Princess Tutu, which was suggested by a fan named LaTonya as far back as early last year, is an original anime series created by Hal Film Maker in 2002. A twenty-six episodes, evenly split into two seasons, it was licensed by now-defunct ADV Films. It currently is being licensed by AEsir Holdings but the DVD I watched was the ADV Films copy (this will be important later). This show is clearly in the magical girl genre, which is pretty much exactly what it sounds like; young girls given powers from some magical source. Sailor Moon is probably the most well known in the west but it’s a pretty varied genre with all sorts of shows under its umbrella.
So anyway with all the time it took for me to actually watch this show I have to ask: does it live up to all the hype?
Full review after the jump.
|I think I would have preferred a break dancing magical girl|
Like I said it’s a Magical Girl series but unlike Sailor Moon it mostly avoids violence. Instead of fight scenes this show uses ballet scenes. This sounds kind of weird but let me assure you that it actually works really well. For the tone of this series Princess Tutu using her ballet prowess to defeat her foes rather than pummeling them makes a lot sense and never feels poorly done. I like violence as much as the next guy but I also like when writers come up with clever ways to avoid it. Princess Tutu is a solid example of this.
You won’t find too many shows with better music out there, mostly because Tutu pretty much exclusively uses music from ballets, operas, and classical music in general for its soundtrack. In addition to sounding awesome the creators took the extra time to ensure the music used was related to either the plot or themes used for the episodes which is a really cool detail to include.
|Fakir, inwardly debating if he should break open Duck's skull|
Mytho…well he’s not really a character, more of a plot device. Which kind of sucks since the other three main cast members are extremely well done. It’s not really bad though and in a way it sort of reverses the gender role you’d normal associate with a fantasy or fairy tales on its head. The rest of the cats are significantly less interesting, even Mr. Cat who is little more than two reoccurring jokes (“hey, that’s something a cat would do” and “wow, he really seems to want to marry those twelve year olds”). There are some intriguing one shot characters that I wished had stayed around but when it came to the supporting cast they were pretty two dimensional and compared to the main cast their flaws were even more obvious. Drosselmeyer, the mysterious puppet master of the series, is almost more like a force of nature. He’s neither good nor evil but rather an insane being who really wants the story to be as dramatic as possible. It works pretty well and made for some of my favorite surrealistic moments of the series.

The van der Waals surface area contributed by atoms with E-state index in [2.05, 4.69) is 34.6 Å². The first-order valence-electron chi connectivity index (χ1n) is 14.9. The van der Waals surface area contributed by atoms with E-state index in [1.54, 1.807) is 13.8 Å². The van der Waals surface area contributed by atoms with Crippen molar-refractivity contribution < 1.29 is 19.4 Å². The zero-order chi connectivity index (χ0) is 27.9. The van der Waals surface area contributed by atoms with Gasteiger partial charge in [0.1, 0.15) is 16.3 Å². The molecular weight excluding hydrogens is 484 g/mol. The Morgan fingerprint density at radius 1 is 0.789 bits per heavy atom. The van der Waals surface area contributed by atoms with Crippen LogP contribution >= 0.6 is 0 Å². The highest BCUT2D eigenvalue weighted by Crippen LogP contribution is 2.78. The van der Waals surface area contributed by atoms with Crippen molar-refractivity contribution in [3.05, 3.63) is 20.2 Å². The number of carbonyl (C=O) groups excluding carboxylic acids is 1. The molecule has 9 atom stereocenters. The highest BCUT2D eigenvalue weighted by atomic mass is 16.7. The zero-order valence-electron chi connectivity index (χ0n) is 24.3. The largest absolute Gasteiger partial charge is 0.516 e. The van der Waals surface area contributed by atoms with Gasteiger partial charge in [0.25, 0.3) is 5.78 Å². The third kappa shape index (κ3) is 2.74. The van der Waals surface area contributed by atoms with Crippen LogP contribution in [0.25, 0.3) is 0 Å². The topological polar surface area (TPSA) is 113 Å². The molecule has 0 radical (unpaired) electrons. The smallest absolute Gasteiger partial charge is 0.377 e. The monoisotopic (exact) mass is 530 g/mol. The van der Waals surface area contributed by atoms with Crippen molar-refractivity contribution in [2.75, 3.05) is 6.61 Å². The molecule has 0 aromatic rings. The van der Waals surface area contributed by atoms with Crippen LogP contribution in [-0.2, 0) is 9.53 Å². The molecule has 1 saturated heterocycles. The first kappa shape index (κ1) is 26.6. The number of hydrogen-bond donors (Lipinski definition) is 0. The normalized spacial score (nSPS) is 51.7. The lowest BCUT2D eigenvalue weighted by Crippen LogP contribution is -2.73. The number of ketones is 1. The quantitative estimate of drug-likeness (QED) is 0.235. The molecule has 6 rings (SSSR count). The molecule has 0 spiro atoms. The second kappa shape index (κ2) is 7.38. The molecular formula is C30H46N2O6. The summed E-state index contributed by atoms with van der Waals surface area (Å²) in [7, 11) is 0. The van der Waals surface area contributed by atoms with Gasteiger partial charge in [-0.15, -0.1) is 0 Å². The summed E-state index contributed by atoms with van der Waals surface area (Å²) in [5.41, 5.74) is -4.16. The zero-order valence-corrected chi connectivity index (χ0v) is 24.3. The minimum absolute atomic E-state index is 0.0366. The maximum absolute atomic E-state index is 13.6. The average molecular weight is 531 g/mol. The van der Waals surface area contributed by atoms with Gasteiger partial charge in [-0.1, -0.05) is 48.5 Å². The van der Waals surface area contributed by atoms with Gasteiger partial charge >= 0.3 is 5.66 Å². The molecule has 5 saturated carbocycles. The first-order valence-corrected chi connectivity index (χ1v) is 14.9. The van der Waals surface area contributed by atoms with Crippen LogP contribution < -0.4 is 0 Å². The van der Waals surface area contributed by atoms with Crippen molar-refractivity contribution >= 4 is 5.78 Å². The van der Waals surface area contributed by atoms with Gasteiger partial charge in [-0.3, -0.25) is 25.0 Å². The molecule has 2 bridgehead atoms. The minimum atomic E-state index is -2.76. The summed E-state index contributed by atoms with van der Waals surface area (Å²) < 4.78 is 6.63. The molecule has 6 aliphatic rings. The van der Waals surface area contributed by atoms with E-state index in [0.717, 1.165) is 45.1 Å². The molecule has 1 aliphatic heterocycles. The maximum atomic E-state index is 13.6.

|Also he's creepy as shit!|
Speaking of DVDs I’d be remised if I didn’t talk about how awesome the DVD was. I don’t talk about DVDs that much as I usually stream anime but I’m super glad I did it this way this time. The ADV copy had a boatload of extras. There were commentaries of an episode per disc done by either the voice actors or other crew members (such as translators) which were all either very insightful or funny. There were segments where voice actors, in character, explained what the music in each episode was and how it related to the themes of that episode, as well as video recordings of studio sessions with the actors, giving a lot of insight into what goes into dubbing an anime. There were also bloopers, original Japanese broadcast material and a few essays explaining the context of key elements of the show in relations to its original broadcast. This is easily, easily the best collection of DVD extras I’ve ever seen in an anime collection. I don’t know if any other version new re-release has any of this stuff so I recommend trying to snag the ADV version if you can just to be safe.
|"Come dance with me."|
("Then later we can get milkshakes")
Bottom line is that Princess Tutu, despite appearances, has everything you’d want out of an anime: it’s funny, it has great characters, it has a strong story, and awesome music. Though it’s supposed to be something of a kids cartoon it doesn’t really feel like it’s talking down to anyone. So if you’re looking for an anime you can enjoy with the whole family I don’t think I’ve seen a better example than Princess Tutu. If you have no kids I’d still probably recommend it but you might want to be prepared to have to explain yourself to confused friends who see it on the DVD shelf and don’t know that it’s actually awesome (though to be fair if your friends don’t like anime they’ll say that no matter what).
|That Rue doesn't have huge boobs and yells "OHOHOHO" shows an amazing amount of restraint on the creator's part|
I give Princess Tutu 4 out of 5 Adorable Pandas.
-Strong Female Lead
-Great main cast
-Very strong story
-Great use of music
-The plot drags a bit for a few episodes
-Princess Tutu’s powers are kind of vague
If you have any anime you’d like to me to review or just a suggestion of what to check out next shoot me an e-mail at firstname.lastname@example.org or send me a tweet @JasonBetaMagnus.